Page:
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mailto is a Uniform Resource Identifier (URI) scheme for email addresses. It is used to produce hyperlinks on websites that allow users to send an email to a specific address without first having to copy it and enter it into an email client. It was originally defined in Request for Comments (RFC) 2368, published in July 1998,[1] and refined in RFC 6068, published in October 2010.[2]


Using "mailto" within an HTML document to generate a link for sending email:

<a href="mailto:[email protected]">Send email</a>

It is also possible to specify initial values for headers (e.g. subject, cc, etc.) and message body in the URL. Blanks, carriage returns, and linefeeds cannot be embedded but must be percent-encoded.

<a href="mailto:[email protected]?subject=This%20is%20the%20subject&[email protected]&body=This%20is%20the%20body">Send email</a>

Multiple addresses can also be specified:[2]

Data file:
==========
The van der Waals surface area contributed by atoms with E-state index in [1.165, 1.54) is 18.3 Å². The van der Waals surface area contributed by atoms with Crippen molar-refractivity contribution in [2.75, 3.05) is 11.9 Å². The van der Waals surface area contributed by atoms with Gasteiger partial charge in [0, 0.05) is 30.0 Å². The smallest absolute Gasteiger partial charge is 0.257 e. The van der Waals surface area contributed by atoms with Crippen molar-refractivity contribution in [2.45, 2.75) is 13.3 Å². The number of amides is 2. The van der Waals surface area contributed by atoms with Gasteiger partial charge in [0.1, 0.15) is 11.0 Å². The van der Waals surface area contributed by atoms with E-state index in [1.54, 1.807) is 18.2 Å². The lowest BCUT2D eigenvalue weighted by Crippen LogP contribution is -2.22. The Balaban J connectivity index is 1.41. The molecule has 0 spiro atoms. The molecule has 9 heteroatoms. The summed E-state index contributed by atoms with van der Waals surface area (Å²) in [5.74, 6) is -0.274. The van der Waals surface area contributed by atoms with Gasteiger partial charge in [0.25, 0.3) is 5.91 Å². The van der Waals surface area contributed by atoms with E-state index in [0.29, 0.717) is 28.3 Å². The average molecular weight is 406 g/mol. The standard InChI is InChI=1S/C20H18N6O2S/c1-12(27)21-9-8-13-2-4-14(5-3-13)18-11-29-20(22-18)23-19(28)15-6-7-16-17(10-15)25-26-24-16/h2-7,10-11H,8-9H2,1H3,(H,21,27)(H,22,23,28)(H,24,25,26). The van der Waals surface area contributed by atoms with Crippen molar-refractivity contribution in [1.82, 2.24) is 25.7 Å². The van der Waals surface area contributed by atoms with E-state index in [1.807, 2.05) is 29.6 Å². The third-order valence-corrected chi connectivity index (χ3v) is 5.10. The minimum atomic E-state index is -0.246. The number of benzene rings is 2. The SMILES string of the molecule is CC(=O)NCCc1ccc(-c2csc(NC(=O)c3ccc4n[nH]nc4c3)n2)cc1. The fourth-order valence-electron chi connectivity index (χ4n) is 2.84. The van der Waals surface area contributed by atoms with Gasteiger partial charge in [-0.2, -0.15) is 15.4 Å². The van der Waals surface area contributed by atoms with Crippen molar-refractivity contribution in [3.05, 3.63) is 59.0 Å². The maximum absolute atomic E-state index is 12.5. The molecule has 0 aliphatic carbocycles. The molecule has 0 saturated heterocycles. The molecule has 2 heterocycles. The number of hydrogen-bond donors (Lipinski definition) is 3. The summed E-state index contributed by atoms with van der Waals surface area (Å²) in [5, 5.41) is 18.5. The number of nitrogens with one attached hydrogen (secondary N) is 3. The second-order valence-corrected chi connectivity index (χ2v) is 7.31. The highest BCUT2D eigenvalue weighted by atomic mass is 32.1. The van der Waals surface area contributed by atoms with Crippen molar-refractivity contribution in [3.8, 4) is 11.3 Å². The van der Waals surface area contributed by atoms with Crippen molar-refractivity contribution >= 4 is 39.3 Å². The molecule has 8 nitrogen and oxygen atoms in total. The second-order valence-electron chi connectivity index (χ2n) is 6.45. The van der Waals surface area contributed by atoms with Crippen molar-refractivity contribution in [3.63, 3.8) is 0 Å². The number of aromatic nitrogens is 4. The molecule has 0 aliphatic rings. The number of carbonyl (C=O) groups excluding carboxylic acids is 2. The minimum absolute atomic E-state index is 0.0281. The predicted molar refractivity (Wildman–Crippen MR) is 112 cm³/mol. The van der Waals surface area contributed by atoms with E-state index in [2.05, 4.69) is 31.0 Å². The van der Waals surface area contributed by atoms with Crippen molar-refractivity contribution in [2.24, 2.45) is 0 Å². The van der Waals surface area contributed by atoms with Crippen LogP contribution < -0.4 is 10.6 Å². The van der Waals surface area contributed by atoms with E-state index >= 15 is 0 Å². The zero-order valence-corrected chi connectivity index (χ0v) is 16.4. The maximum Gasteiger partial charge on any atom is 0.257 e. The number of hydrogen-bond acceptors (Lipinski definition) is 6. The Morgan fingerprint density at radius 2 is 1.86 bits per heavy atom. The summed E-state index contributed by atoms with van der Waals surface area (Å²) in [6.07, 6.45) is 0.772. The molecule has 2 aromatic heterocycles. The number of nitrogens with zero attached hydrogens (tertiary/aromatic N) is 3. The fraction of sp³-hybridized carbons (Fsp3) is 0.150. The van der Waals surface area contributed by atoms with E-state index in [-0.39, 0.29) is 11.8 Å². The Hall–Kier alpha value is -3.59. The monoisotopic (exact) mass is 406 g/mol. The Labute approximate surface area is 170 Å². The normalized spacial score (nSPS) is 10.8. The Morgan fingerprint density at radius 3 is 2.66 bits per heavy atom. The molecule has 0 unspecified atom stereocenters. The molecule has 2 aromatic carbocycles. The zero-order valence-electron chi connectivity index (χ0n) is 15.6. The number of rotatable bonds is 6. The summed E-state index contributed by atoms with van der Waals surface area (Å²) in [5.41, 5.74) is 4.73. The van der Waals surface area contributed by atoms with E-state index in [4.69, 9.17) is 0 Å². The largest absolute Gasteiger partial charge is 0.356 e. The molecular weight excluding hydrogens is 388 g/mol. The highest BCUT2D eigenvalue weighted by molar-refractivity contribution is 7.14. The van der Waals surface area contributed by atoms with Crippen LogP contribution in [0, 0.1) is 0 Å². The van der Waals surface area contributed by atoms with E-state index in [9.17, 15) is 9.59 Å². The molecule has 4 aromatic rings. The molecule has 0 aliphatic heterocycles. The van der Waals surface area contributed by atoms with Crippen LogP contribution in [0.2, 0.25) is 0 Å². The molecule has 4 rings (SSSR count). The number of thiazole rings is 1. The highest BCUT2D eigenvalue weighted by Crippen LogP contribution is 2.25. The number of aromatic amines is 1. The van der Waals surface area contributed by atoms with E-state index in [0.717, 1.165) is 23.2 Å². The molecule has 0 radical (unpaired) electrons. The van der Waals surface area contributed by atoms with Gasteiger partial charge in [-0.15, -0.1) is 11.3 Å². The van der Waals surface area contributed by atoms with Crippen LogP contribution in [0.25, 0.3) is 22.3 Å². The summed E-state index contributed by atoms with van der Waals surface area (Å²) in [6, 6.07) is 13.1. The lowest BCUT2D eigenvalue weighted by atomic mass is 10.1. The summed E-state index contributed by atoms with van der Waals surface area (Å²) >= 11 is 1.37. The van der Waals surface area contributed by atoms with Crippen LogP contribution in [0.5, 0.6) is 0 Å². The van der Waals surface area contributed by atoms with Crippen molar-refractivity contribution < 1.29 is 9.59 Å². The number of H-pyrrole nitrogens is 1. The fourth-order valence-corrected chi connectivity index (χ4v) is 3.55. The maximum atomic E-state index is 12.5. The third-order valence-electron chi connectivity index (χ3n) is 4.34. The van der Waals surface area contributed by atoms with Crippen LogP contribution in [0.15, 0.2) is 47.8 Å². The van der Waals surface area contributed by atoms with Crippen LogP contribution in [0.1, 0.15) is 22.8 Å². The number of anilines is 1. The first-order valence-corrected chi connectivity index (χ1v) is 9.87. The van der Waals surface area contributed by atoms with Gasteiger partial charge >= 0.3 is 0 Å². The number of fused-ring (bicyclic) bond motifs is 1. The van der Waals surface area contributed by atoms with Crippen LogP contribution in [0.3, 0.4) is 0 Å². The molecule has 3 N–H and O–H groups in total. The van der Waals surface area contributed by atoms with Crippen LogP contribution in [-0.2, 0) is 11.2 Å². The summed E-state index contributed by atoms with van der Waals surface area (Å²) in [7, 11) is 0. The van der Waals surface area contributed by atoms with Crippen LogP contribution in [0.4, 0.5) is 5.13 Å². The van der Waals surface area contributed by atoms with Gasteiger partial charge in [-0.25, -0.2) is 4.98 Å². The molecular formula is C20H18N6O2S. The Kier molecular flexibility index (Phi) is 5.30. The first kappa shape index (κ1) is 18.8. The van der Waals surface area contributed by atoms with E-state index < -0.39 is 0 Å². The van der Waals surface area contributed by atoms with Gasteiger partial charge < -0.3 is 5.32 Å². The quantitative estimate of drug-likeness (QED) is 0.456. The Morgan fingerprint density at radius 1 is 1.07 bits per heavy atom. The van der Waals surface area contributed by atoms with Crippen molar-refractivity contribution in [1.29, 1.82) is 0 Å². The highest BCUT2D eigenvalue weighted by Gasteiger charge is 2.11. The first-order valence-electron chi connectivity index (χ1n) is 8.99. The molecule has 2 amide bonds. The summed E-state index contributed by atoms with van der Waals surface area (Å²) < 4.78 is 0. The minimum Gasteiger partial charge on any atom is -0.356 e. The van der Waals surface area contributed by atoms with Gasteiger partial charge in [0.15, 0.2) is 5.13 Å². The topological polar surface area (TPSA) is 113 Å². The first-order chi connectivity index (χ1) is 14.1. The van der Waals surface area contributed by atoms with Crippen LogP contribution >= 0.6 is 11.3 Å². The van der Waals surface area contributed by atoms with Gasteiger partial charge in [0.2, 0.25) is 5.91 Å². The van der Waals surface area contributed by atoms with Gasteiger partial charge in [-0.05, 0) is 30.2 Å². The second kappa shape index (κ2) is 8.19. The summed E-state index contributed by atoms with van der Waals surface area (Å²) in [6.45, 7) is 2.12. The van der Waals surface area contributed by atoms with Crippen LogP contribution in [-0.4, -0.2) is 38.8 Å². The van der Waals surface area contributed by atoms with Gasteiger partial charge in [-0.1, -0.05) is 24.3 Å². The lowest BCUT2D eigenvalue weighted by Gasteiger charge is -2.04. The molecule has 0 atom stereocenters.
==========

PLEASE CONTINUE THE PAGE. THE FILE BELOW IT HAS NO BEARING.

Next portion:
<a href="mailto:[email protected],[email protected]">Send email</a>

The address can also be omitted:

<a href="mailto:?to=&subject=mailto%20with%20examples&body=">Share this knowledge...</a>

Security and privacy

A number of security issues are mentioned in RFC2368, however the greatest concern is that of robotic address harvesting. Mailto constructs are locatable within HTML pages by automated means which typically include the use of DOM constructs or regular expressions. Addresses harvested by such means are liable to be added to spammers' mass-mailing lists and thus to receive large amounts of unwanted mail.

While methods exist to "harden" mailto links against harvesting—address munging and JavaScript-based address obfuscation among them—these protections can be circumvented by sufficiently sophisticated harvesting robots. Other techniques, like walling the address behind a CAPTCHA or similar "humanity check", provide security on par with that available for other contact methods, most notably web forms, which experience similar challenges with preventing spam.


  1. ^ Hoffman, Paul; Masinter, Larry; Zawinski, Jamie (July 1998). "The mailto URL scheme". Retrieved 26 September 2015.
  2. ^ a b Duerst, Martin; Masinter, Larry; Zawinski, Jamie (October 2010). "The 'mailto' URI Scheme". Retrieved 26 September 2015.
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